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Extraverted & Introverted cat personalities vary. Some are sweet cuddlers~ looking for & loving attention while others are loners allowing you minimal interaction. Any or all of them may bite on occasion ~ as a way of communicating often catching us off guard.
Was that a playful nibble, a love bite or a warning of some kind?

 

Here are 4 Reasons Why Your Cat Is Biting

 

#1: Showing Affection

Hopefully this is why & what we prefer to believe is our cat[s] way of ‘loving’ us.

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The best way to determine this is to note the situation and your pet’s body language.
Is he/she relaxed? Are her/his ears upright? These are non-aggressive tell-tale features.
If this is a ‘no-no’ in your world ~ don’t react by yelling or hitting. Just a simple & firm voice tonality “No!” and then remove/leave them ~ as a form of banishment from you. If you’re consistent, this can be enough to change their behavior over time.

 

#2 Play Biting

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A quick bite from your cat may also be an attempt to play with you.
They learn this in their formative early days/time in their litter when they wrestle and nibble their brothers and sister kitten. As they grow within the litter they learn not to get too rough thanks to the squeals of their playmates ~ but kittens who are removed from their families too early [prior to 7-8 weeks of age] may not have learned these important ‘boundary’ lessons.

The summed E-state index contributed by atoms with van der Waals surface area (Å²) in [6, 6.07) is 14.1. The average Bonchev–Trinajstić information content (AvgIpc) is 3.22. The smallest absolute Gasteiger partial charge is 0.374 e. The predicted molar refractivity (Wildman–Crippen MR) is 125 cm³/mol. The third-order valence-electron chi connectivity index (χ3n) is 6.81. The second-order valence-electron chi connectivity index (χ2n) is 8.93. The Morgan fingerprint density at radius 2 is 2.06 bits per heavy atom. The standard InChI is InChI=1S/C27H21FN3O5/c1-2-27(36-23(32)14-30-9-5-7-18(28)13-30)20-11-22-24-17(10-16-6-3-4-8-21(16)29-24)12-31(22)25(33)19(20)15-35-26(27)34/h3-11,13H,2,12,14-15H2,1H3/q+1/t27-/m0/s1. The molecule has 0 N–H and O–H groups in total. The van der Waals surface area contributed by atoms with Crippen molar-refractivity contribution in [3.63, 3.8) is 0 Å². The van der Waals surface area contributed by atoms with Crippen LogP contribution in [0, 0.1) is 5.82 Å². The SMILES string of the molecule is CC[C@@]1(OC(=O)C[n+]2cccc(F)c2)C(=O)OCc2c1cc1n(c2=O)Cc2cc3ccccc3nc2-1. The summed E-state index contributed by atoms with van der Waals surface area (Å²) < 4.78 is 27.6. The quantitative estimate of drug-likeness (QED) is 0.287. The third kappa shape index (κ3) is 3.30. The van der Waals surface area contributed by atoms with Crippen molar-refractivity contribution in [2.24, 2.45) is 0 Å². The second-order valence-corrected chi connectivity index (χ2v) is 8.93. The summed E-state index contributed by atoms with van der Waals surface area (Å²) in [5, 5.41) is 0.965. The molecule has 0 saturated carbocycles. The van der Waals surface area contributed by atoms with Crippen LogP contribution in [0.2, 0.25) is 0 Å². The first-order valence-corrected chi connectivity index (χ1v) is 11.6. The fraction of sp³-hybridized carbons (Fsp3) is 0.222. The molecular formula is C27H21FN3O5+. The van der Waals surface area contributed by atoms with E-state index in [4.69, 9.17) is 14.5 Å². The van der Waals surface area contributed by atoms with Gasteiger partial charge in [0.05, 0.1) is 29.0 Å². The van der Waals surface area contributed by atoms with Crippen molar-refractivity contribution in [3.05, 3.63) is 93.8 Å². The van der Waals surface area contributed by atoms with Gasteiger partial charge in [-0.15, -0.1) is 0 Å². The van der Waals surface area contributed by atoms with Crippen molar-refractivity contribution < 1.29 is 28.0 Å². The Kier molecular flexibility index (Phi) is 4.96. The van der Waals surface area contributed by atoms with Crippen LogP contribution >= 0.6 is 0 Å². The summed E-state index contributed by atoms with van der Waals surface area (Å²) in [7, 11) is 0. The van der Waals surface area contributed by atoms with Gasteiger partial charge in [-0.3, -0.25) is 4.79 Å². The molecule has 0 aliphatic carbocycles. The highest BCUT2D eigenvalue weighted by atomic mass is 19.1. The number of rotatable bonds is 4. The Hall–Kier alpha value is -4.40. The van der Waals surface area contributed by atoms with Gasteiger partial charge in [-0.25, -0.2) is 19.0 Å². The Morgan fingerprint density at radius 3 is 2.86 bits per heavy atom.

If you’d want to stop your cat from using their teeth here are 3 suggestions.
A] Ignoring a bite and walking away from them [a form of temporary abandonment from you] may be enough to “punish,” along with a stern “No!” & giving off ‘unwanted vibes’ from you.
B] Be consistent. Allowing biting sometimes and getting angry at other times sends confusing signals to your cat. Cat behavior won’t change without consistency.

 

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#3 Overstimulation

Example: You’re relaxing on your sofa and your cat joins you and spreads themselves across your lap ~ prime petting position. You stroke your cat’s coat unconsciously for a few minutes while being distracted from a TV program…..then ‘BAM’…out of nowhere your cat delivers a hurtful bite & runs off [or doesn’t!].
Sometimes cats will use their teeth to do the talking. Had you been paying attention, you may have noticed the tail starting to twitch or the ears laying back slightly—both signs of ‘petting-induced aggression’.
It could be that your cat simply reached the maximum amount of affection and had enough, or perhaps your mindless petting was taking place in the exact same spot for too long. FYI: repetitive motion can often irritate and can even be painful to a cat, and/or can cause unwanted static electricity.
Avoid bites from overstimulation by being mindful of your cat’s petting preferences. It only takes a few times of attentive affection to figure out what kind of petting your cat prefers and what seems to bother them, and how long your petting at any given time is too long for them.

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#4 Stress Induced

Many kittens are removed from their mothers too soon, and this can affect a variety of behaviors in their adulthood. Some cats who were weaned too soon as kittens self-soothe when they get stressed by suckling and nibbling. If your cat is suckling (usually on a piece of clothing, blanket or pillow), this is likely the reason.
Adult cats exhibit stress for a number of reasons and might react with biting.
If you’re bothered by it ~ introduce other distractions like cat toys or a treat.
You might find ‘Calming herbs’ like catnip, chamomile and valerian can also help reduce anxiety.